|Gold||2010||What's in a message? Delivering sexual health promotion to young people in Australia via text messaging.||Operations research / Monitoring||✔||1||✔||Young adults, Youth||Urban||Australia||Australian youth who participated in program focus groups reported that weekly SMS was an acceptable way to be engaged and educated on sexual health.|
|Juzang||2011||A pilot programme using mobile phones for HIV prevention.||Evaluation||✔||✔||✔||2||✔||Young adults||Urban||North America||US urban black teens who received 3 texts per week during a 12-week HIV education program showed improved behaviors, attitudes and knowledge related to HIV prevention after participating in the program. Low drop out rates show promise for acceptability of such an intervention.|
|Kaplan||2006||Can the ubiquitous power of mobile phones be used to improve health outcomes in developing countries?||Literature review||✔||1||Overall review, not focused on specific technology||General||Rural, Urban||Global||Although there is great promise for the use of mobile phones for global health, there is very little evidence that interventions improve clinical outcomes or cost-effectiveness.|
|Kho||2006||Use of Handheld Computers in Medical Education: A Systematic Review||Literature review||✔||1||✔||Providers||N/A||North America, Other||There are 67 articles on the use of PDAs in medical education, describing high levels of adoption, satisfaction, & use among trainees. evidence demonstrates that use of PDA decision support software resulted in improved knowledge & practice of evidence-based medicine.|
|Levine||2008||SEXINFO: a Sexual Health Text Messaging Service for San Francisco Youth||Evaluation||✔||1||✔||Youth||Urban||North America||SexInfo SMS referral service is a feasible and acceptable way for at-risk youths in San Francisco to receive sexual health information and referrals to sexual and reproductive health services.|
|Lim||2008||SMS STI: a review of the uses of mobile phone text messaging in sexual health||Literature review||✔||1||✔||✔||✔||PLWHA||Rural, Urban||Global||SMS has been applied in many ways to improve sexual health and although there is some evidence of its effectiveness, there is a need for more rigorous evaluation.|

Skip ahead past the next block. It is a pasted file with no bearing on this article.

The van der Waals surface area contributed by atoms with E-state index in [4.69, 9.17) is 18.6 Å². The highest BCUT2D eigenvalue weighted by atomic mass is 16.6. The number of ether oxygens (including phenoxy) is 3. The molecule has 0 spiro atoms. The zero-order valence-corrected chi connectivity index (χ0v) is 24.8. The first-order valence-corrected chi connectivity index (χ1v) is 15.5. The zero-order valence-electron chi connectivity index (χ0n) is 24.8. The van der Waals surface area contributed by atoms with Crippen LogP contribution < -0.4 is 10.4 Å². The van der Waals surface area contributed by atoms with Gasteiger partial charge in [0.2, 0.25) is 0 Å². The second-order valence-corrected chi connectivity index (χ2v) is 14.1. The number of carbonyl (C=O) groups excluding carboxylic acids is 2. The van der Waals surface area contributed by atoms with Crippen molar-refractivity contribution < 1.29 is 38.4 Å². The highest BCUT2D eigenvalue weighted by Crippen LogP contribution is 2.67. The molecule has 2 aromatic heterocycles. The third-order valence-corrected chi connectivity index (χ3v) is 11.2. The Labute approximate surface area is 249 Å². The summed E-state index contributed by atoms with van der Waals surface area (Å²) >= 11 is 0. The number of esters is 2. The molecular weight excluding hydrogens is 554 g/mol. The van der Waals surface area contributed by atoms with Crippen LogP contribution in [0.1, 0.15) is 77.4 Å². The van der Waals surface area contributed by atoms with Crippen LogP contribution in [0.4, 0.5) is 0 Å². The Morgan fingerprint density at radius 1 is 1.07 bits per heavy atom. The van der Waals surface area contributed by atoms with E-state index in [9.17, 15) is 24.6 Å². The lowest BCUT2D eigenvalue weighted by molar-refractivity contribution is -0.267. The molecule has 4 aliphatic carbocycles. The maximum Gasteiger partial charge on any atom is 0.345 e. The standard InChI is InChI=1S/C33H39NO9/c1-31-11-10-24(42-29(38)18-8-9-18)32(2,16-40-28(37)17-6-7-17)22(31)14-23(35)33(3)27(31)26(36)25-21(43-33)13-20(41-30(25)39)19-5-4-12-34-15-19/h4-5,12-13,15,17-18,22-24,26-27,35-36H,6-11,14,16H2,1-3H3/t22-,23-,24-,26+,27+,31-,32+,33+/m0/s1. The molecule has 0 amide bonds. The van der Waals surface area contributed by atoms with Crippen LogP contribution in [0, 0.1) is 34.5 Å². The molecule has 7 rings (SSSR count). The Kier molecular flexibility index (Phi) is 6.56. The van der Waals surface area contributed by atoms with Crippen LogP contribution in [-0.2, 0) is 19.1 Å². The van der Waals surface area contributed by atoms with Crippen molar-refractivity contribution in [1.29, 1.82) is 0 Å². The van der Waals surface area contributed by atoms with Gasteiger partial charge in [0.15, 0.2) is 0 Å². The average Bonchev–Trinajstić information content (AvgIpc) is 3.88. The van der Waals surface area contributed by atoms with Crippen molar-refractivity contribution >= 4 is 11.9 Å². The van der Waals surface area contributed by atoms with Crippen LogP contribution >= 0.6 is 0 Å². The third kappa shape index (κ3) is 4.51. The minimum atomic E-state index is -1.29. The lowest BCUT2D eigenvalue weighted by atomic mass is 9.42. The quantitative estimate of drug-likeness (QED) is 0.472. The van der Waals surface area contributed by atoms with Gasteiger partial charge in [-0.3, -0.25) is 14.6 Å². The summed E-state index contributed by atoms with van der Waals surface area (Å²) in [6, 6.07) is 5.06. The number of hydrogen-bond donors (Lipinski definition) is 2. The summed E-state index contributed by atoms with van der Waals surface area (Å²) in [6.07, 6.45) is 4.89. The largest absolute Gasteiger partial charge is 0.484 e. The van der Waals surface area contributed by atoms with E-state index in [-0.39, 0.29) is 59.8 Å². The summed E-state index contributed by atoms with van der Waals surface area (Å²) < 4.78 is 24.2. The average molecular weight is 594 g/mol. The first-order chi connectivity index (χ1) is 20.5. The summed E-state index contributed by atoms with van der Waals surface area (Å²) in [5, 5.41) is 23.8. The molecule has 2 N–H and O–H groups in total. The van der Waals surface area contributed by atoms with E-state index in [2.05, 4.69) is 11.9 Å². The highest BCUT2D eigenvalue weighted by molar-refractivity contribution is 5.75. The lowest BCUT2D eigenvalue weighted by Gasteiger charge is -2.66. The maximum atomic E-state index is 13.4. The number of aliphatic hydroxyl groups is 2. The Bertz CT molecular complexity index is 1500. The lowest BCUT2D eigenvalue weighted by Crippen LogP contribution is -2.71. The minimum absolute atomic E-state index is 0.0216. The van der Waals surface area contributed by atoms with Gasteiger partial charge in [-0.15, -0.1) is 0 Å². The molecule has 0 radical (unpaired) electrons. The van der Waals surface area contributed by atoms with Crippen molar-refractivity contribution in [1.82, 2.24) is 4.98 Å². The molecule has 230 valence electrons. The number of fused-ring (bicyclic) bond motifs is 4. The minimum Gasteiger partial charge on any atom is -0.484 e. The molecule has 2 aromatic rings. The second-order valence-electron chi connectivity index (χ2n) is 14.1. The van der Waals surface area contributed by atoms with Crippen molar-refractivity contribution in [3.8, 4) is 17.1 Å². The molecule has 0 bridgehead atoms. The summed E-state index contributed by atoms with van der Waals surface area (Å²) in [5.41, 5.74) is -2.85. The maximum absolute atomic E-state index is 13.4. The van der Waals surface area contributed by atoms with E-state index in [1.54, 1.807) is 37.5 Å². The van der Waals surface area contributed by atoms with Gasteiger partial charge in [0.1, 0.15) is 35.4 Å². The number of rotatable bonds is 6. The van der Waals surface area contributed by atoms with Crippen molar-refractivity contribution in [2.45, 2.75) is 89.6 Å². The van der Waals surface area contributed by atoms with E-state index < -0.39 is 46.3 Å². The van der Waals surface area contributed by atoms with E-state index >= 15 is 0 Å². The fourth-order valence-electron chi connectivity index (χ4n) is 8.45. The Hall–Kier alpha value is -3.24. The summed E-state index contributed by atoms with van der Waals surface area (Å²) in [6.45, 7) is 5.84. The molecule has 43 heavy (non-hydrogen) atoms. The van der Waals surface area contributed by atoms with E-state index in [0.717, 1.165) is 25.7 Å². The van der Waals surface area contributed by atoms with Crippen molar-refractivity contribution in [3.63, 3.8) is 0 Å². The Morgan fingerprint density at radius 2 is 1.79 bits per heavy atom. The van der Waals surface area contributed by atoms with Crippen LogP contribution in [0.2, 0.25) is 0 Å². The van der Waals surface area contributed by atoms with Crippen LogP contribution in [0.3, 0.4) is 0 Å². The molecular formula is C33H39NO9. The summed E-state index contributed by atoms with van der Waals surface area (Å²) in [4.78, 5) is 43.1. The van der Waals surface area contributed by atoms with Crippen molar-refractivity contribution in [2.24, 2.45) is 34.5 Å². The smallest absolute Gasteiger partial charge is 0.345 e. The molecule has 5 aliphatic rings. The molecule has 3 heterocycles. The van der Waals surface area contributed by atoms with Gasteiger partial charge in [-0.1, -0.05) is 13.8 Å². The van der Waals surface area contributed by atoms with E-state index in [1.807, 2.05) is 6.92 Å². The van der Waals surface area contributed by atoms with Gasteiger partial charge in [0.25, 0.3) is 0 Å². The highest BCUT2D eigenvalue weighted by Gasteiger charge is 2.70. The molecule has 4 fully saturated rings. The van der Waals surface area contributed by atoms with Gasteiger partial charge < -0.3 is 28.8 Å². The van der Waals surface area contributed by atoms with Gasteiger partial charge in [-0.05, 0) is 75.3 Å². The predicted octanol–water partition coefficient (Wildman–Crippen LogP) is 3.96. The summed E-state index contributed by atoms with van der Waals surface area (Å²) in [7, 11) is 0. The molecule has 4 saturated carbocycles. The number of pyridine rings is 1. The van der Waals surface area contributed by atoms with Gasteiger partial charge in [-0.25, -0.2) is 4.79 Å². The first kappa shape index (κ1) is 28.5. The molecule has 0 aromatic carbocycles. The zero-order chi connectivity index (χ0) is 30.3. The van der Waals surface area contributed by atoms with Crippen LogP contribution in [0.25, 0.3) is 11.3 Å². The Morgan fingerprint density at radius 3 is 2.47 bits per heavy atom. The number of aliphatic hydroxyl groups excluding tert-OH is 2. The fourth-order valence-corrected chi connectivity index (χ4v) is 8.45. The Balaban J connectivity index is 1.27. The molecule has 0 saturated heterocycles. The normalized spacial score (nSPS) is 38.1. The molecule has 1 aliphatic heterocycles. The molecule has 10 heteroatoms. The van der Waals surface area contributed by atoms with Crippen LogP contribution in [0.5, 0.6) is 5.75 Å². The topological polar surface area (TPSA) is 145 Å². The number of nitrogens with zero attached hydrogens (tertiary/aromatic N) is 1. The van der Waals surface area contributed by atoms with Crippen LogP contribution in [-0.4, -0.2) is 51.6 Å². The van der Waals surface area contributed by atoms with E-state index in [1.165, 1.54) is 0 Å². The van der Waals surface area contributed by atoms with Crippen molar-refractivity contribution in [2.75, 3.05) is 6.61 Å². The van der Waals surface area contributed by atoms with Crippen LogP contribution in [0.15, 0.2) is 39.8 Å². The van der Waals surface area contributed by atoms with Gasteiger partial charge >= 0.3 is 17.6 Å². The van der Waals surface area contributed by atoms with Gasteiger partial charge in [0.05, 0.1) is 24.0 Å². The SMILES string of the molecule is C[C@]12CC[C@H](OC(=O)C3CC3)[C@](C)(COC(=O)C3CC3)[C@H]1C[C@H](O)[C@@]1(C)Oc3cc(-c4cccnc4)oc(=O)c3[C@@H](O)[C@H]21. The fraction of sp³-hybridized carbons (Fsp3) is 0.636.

|Perron||2010||Reduction of missed appointments at an urban primary care clinic: a randomised controlled study||Impact evaluation||✔||✔||✔||3||✔||General population||Urban||Europe||A patient reminder system, including SMS reminders, significantly increased patient attendance at medical outpatient clinics in Geneva. An intervention focused on specific patient characteristics may further increase the effectiveness of appointment reminders.|
|Pop-Eleches||2010||Mobile phone technologies improve adherence to antiretroviral treatment in a resource-limited setting: a randomized controlled trial of text message reminders||Impact evaluation||✔||✔||✔||✔||3||✔||PLWHA||Rural||Africa||These results suggest that SMS reminders may be an important tool to achieve optimal treatment response in resource-limited settings. Overall, weekly text message reminders increase adherence to ART. Daily reminders, on the other hand, failed to increase adherence.|
|Puccio||2006||The Use of Cell Phone Reminder Calls for Assisting HIV-Infected Adolescents and Young Adults to Adhere to Highly Active Antiretroviral Therapy: A Pilot Study||Evaluation||✔||✔||✔||2||✔||✔||PLWHA, Youth||Urban||North America||Mobile phone reminder calls were acceptible & feasible. There is some indication that reminders contribute to ART adherence, however, viral supression at the close of the 12-week study was inadequate.|
|Samal||2010||Digital Divide: Variation in Internet and Cellular Phone Use Among Women Attending an Urban Sexually Transmitted Infections Clinic||Operations research||✔||1||Not focused on specific technology||Women||Urban||North America||Although the majority of Baltimore patient respondents found ICTs acceptible, use of computers and internet was related to being young and educated while mobile phones use was more equitable. Web-based interventions for urban women may serve to widen health disparities, however mobile phone interventions may be more appropriate among underserved communities.|
|Shacham||2009||Can you hear me now? Limited use of technology among an urban HIV-infected cohort||Operations research||✔||1||Not focused on specific technology||PLWHA||Urban||North America||Disparities among internet, cell phone, and text messaging usage exist among HIV-infected individuals. In this particular urban US cohort of PLHIV, cell phone ownership was associated with being Caucasian, employed, more educated, and higher salary.|